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2023 State of Affairs


Written by Jesse Childs | Senior Director, Client Accounts


Following the 2022 elections, there have been some key shifts in the federal government that impacts the top priorities of 2023. As Congress welcomes new members and new leadership assignments, we have been evaluating our 2022 campaigns and the political shake-up in Washington to determine the best strategies to engage with the 118th Congress. Biden’s SOTU address made it clear the administration is not willing to negotiate on key issues, and with the GOP’s slim majority in the house they likely won’t have to. Following the unprecedented vote to elect the Speaker of the House, the administration is counting on the GOP’s structure to break, letting them take the political blows on the debt ceiling and other must-pass legislation.


Biden’s SOTU Topic Breakdown

(Take special note of the biggest topics - legislation surrounding these will be the main priority)


As such, we've pulled together our analyses of how the state of public affairs is shifting and what you can do to make an impact this year.


 

A preference towards one-time spending


The status quo of raising the debt ceiling, continuing resolutions, and using omnibus packages to fund the government shows no end in sight. If you are looking for officials to take action, consider proposing policies focused on one-time or short-term spending. Timing and communications strategy is key here as you want to make an impact without getting caught up in the noise.


The critical nature of the workforce crisis


Regardless of party affiliation, everyone agrees that the workforce shortage is a critical issue to address in 2023. It impacts almost every single sector, ranging from health to education and even public safety. If your efforts can impact the workforce issue in a positive way, make sure to include it in all key messaging and advertising. All lawmakers are on the lookout for ways to fix this issue, especially as Biden’s SOTU made it clear that plenty of new jobs for Americans will be created this year.


PS: We can’t miss this opportunity to keep one of 2022’s top memes rolling into 2023


State-level action vs. Federal-level gridlock


With a longstanding gridlock freezing most federal decisions and Biden’s SOTU providing no end in sight, more activity at the state level is to be expected. In 2022, Five states—Arkansas, Colorado, Maine, Utah, and Idaho—plus Washington DC, passed at least half the bills that were introduced. In 2023, this is expected to increase as state lawmakers are dealt a growing list of issues passed on by the federal government. Not only will we see more decisions made at the state level this year, but these states also have the potential to become future supporters of federal policy pushes in coming years. Using this bottom-up approach, you are more likely to achieve quicker results at the state level while planting the seed for longer-term initiatives and goals at the federal level.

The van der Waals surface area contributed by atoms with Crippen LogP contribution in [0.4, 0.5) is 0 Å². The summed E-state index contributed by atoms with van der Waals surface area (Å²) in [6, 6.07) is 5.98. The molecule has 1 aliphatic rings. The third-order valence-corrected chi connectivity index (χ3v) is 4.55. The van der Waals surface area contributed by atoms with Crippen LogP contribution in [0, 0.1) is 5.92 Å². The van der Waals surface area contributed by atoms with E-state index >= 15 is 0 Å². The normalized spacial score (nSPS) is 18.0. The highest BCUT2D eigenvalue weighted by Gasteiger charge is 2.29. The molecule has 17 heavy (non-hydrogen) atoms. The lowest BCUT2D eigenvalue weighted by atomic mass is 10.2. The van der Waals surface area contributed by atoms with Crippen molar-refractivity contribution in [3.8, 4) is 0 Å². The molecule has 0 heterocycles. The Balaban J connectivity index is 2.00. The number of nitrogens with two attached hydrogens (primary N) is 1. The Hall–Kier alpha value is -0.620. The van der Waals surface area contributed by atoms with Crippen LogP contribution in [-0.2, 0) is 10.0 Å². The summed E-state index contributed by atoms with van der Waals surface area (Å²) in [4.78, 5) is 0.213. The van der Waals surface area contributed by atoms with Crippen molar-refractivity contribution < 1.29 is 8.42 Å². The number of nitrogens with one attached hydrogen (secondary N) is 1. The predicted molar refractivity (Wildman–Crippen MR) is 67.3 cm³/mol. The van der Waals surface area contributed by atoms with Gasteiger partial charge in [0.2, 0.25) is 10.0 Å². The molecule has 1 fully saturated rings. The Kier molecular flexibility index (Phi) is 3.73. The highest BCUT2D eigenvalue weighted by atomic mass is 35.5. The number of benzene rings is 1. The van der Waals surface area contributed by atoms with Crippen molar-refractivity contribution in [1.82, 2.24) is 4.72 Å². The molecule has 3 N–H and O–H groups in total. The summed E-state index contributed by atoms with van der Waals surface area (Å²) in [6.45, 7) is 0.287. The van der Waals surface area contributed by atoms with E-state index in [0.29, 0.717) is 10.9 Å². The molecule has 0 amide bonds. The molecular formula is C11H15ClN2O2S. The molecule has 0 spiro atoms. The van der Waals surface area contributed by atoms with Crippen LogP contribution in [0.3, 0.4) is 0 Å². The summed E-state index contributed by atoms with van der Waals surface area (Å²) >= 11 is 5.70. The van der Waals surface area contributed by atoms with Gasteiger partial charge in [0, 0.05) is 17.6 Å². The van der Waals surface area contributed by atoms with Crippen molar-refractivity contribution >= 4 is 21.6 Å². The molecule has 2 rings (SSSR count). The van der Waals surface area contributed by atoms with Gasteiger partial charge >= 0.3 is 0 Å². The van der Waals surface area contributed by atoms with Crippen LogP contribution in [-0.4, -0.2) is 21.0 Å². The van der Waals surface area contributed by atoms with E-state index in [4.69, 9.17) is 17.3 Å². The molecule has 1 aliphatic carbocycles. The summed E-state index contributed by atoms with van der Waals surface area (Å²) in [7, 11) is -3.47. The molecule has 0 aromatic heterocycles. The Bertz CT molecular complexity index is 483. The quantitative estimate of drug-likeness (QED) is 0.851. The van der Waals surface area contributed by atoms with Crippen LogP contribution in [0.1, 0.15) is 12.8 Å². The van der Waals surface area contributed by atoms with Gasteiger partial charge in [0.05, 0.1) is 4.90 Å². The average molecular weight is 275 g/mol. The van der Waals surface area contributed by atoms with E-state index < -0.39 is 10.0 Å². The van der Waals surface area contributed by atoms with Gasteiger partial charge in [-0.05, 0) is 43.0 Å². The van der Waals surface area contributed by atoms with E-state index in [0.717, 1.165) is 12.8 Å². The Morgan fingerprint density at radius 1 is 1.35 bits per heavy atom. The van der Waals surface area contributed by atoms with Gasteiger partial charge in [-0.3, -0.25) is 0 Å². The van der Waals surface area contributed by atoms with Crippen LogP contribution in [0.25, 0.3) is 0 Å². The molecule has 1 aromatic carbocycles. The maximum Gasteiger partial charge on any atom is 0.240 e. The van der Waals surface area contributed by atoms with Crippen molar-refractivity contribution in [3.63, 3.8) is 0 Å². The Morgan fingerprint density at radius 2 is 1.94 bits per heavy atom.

Ad targeting - direct callouts


When considering the advertising environment in the policy and issues advocacy world, the Think Big team has seen continued success in extremely targeted campaigns that include direct call-outs of decision-makers and more. Using images, names, etc., of the ad targets in the creative has shown drastically higher results, especially when paired with narrowed, policy influencer audience data (reach out to us for more info on this!). For videos, adding a banner with the call-to-action adds another element to the direct call-out. Think Big launched an ad campaign where we addressed lawmakers specifically with a call to action banner (see example below) and saw ~57% increase in engagement rate when compared to ads only addressing the issue in the video content.


 

With a split Congress, the ability to get any meaningful legislation passed will be difficult over the next 2 years. When considering an advocacy campaign this year, there are three main questions to ask:


Can we engage and get legislation passed at the state level vs spending time and resources at the federal level?


Even with congressional gridlock, are there opportunities to disrupt and drive awareness on our issue priorities while also raising our brand’s profile?


Can we create a more meaningful campaign using first-party policy influencer audience data? How specific can we make our messaging?

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